“She dies?”

“Probably. So, we work on that first to keep her alive, then we’ll take a look for broken bones and stuff like that.”


Country vets minister to
cats, dogs, horses, sheep,
Bring them all – I’ve healing skills.

P is for Penis Cafe, Bar Turrisi

Warning: Adult themes

This place had to make it into “On Board with the Billionaire” (in progress). Just like my husband and me, Nico and Tristan went looking for a cup of coffee.

We hadn’t even heard of this place. Surely the tour guide could have forewarned us? Well, she didn’t.

We were wandering around the tiny village of Castelmola in Sicily when I decided that I desperately needed a coffee fix. Behold! I heard a coffee steamer. Here’s a place! I dragged my dearest into the café and used my limited Italian to order due cappuccini per favore.

Oblivious, at first, I slipped a few coins into the tip penis, er, jar. I gulped and turned to join hubby where he sat at a table. The lamp was a phallic symbol. Okay, don’t look there. Oops, not at the interesting statue in the corner either.

This wasn’t an accident. Curious now, rather than shocked, I sat back and deliberately took in the ambience of the place. It linked with the baskets of colourful male members with key-rings attached that we’d seen at the souvenir shops. The coffee arrived, and our waiter had a knowing smile. My Italian language skills were not up to asking questions. I’d ask the tour guide.

As we were leaving, I thanked our host for the coffee. It was great coffee!! He offered local almond wine. Oh my! Yes, please!! As a flavourful beverage, it was amazing; as a restorative, it was perfect.

Our tour guide laughed uproariously when I tried to ask her about the symbolism and she shared her hilarity with the rest of our group. “Did you notice the penises? Yes? It’s a gimmick, a very successful one,” she assured us. An older lady shared with the group that she’d bought quite a number of the key-rings as Christmas gifts. “The red ones are more virile,” the tour guide laughed again.

Back home, I just had to find out more.


Coloured penises for sale –
Not for faint of heart.
Cackling, ladies bought many.

M is for ’63 Merc and Mt Arapiles

1963 Mercedes Benz

Ah, the ’63 Merc!  As we continue to consider some of the research that sits behind my novels, knowledge about cars in general is not in my purview. To consider the peculiarities of the ’63 Merc required quite a bit of research. My sister Iris and her son Jay (renowned petrol-heads) provided enough of a brains trust starter to get me moving on the troubles that might have befallen Mavis the Merc in “Merry Christmas, Liebchen.” The only drawback was Iris’ fierce defence of the brand! I figured that any car more than five decades old was going to have something wrong, (despite my little sister’s opinion), and I was able to come up with a substantial list. Mavis was important to the story because Jolene’s great-uncle had bought the car for her great-aunt so it had significant sentimental value. But the car was the only disposable resource that Ruby and Jolene had to be able to pay off the loan that would save their home.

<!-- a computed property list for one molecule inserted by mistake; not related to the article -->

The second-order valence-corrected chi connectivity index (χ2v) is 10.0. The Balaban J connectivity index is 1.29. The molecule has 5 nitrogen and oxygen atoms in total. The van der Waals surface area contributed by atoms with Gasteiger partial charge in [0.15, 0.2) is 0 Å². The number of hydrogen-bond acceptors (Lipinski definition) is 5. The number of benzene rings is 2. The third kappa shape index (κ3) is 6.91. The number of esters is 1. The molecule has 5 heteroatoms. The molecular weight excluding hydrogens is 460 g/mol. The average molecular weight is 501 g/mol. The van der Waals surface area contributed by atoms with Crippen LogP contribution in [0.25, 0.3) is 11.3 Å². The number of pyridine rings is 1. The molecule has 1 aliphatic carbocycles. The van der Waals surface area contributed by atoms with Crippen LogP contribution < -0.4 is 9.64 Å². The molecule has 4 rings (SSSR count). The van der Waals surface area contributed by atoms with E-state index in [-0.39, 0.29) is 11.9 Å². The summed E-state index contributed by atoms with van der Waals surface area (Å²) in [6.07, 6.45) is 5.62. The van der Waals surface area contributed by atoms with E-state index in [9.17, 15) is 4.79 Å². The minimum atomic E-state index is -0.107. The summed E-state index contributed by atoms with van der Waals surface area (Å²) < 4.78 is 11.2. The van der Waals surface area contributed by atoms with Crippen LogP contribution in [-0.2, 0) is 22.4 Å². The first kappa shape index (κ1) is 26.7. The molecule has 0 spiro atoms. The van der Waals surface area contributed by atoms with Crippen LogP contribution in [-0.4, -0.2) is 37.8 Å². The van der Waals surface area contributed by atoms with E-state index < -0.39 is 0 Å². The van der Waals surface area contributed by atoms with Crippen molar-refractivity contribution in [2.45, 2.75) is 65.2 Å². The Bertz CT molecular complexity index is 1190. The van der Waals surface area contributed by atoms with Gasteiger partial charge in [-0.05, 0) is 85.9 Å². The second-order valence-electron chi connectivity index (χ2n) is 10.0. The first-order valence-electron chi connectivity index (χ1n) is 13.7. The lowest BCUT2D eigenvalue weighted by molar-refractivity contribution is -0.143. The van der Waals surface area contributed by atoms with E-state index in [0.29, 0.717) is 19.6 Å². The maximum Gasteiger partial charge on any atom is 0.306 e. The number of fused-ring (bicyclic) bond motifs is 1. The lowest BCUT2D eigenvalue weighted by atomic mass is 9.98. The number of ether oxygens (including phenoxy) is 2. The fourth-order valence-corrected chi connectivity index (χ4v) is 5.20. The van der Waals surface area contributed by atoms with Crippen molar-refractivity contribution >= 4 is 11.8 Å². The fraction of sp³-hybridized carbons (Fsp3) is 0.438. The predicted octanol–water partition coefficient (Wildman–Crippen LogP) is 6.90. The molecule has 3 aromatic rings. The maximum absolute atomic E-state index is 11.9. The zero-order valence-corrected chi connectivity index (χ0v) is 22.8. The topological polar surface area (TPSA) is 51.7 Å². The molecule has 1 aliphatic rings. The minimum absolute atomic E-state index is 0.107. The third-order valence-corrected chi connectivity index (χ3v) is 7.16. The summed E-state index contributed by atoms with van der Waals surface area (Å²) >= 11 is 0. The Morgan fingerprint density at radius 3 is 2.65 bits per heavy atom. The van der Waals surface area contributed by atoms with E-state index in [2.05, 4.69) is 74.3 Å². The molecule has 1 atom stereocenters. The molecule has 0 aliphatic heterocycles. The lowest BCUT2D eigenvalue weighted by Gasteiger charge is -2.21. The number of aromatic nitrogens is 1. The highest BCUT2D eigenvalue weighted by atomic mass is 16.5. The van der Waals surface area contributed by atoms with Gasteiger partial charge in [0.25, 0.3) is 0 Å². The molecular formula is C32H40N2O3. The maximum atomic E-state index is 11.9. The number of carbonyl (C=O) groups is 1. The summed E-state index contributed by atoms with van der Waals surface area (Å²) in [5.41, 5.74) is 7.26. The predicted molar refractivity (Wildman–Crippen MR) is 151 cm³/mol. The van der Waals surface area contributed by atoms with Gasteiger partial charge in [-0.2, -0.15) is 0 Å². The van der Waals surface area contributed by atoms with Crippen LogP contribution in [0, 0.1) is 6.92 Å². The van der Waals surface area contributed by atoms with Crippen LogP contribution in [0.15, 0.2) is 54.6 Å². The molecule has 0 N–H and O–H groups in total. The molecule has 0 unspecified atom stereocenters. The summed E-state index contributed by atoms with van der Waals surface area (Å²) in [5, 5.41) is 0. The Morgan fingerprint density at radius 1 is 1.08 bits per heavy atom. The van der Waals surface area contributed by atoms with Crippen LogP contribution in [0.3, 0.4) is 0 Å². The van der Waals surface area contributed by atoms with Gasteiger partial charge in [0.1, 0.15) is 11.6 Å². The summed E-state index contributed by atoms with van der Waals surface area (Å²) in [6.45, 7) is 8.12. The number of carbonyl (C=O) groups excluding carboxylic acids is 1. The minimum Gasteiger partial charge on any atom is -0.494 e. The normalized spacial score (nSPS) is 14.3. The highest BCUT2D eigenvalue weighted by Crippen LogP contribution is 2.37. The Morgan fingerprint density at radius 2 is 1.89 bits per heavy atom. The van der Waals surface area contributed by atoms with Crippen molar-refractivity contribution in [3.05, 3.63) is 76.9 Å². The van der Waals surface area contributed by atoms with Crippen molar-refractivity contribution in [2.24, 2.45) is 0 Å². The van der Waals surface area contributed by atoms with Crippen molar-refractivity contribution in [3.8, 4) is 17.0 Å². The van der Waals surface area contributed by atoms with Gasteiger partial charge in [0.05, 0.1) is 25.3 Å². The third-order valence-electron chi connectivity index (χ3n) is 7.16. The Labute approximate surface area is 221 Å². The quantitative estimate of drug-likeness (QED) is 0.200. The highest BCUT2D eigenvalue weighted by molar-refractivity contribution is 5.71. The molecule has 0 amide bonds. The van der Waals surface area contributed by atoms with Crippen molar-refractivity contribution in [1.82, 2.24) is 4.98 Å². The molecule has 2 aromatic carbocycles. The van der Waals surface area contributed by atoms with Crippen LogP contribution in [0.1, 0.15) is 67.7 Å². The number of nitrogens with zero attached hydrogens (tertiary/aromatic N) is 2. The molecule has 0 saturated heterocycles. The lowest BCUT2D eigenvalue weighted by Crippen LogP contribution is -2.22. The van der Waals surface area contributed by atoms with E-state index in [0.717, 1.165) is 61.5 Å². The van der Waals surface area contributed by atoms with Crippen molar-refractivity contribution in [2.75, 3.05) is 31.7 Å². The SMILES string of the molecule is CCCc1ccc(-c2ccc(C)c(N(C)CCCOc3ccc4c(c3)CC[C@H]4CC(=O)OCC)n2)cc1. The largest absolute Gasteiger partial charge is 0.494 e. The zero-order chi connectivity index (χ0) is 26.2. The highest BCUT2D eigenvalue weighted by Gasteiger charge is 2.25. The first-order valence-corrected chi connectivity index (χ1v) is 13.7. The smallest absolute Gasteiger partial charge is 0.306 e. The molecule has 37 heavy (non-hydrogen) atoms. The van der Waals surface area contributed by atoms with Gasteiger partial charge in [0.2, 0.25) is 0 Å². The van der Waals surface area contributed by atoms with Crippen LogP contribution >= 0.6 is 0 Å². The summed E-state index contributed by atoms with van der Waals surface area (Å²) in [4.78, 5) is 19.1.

The old Merc’s rep as being
challenges this writer’s wit.


Mt Arapiles

Mt Arapiles (A-rap-ill-ees) rises out of the Wimmera Plain in Western Victoria, Australia, and looks benign in the glowing sunset. It made its way into “Merry Christmas, Liebchen” because a painting of it hung on the wall of my study at the time I was writing the story. I wanted to throw in an Australian connection for the Vermont family and since one of the characters had died in a climbing accident, I thought, why not Australia? Research into Mt Arapiles showed that it has a variety  of climbs from Grade 9 to a seriously dangerous Grade 25. It was plausible then, that our climber could have been persuaded to climb just outside his skill level with drastic consequences.


Belaying rope tightening,
perilous climbing –
Arapiles siren call.